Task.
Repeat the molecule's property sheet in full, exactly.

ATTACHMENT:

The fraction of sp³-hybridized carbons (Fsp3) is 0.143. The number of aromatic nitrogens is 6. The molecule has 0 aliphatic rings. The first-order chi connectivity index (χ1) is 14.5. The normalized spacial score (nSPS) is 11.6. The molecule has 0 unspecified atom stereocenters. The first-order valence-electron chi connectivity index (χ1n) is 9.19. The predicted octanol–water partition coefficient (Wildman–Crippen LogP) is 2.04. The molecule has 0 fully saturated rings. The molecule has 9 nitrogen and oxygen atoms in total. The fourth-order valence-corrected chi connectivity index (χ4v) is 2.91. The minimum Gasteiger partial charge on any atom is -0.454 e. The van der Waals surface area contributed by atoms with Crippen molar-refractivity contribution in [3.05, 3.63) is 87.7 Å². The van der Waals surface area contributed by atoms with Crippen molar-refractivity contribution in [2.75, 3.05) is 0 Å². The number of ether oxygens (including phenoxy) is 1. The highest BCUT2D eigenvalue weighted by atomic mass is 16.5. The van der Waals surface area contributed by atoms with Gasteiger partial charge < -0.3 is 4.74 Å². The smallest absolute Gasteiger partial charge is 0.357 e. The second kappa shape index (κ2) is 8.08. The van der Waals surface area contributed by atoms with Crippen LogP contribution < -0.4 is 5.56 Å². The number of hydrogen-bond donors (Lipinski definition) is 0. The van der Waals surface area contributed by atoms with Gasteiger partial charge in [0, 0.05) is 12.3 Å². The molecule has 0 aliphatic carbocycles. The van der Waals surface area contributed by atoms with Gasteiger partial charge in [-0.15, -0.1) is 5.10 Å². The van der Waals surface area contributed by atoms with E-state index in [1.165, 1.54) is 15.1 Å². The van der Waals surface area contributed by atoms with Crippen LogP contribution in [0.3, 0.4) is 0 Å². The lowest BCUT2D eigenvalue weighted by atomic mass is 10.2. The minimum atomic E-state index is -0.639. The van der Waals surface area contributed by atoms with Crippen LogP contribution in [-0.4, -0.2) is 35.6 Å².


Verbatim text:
The fraction of sp³-hybridized carbons (Fsp3) is 0.143. The number of aromatic nitrogens is 6. The molecule has 0 aliphatic rings. The first-order chi connectivity index (χ1) is 14.5. The normalized spacial score (nSPS) is 11.6. The molecule has 0 unspecified atom stereocenters. The first-order valence-electron chi connectivity index (χ1n) is 9.19. The predicted octanol–water partition coefficient (Wildman–Crippen LogP) is 2.04. The molecule has 0 fully saturated rings. The molecule has 9 nitrogen and oxygen atoms in total. The fourth-order valence-corrected chi connectivity index (χ4v) is 2.91. The minimum Gasteiger partial charge on any atom is -0.454 e. The van der Waals surface area contributed by atoms with Crippen molar-refractivity contribution in [3.05, 3.63) is 87.7 Å². The van der Waals surface area contributed by atoms with Crippen molar-refractivity contribution in [2.75, 3.05) is 0 Å². The number of ether oxygens (including phenoxy) is 1. The highest BCUT2D eigenvalue weighted by atomic mass is 16.5. The van der Waals surface area contributed by atoms with Gasteiger partial charge < -0.3 is 4.74 Å². The smallest absolute Gasteiger partial charge is 0.357 e. The second kappa shape index (κ2) is 8.08. The van der Waals surface area contributed by atoms with Crippen LogP contribution < -0.4 is 5.56 Å². The number of hydrogen-bond donors (Lipinski definition) is 0. The van der Waals surface area contributed by atoms with Gasteiger partial charge in [0, 0.05) is 12.3 Å². The molecule has 0 aliphatic carbocycles. The van der Waals surface area contributed by atoms with Gasteiger partial charge in [-0.15, -0.1) is 5.10 Å². The van der Waals surface area contributed by atoms with E-state index in [1.165, 1.54) is 15.1 Å². The van der Waals surface area contributed by atoms with Crippen LogP contribution in [0.3, 0.4) is 0 Å². The lowest BCUT2D eigenvalue weighted by atomic mass is 10.2. The minimum atomic E-state index is -0.639. The van der Waals surface area contributed by atoms with Crippen LogP contribution in [-0.4, -0.2) is 35.6 Å².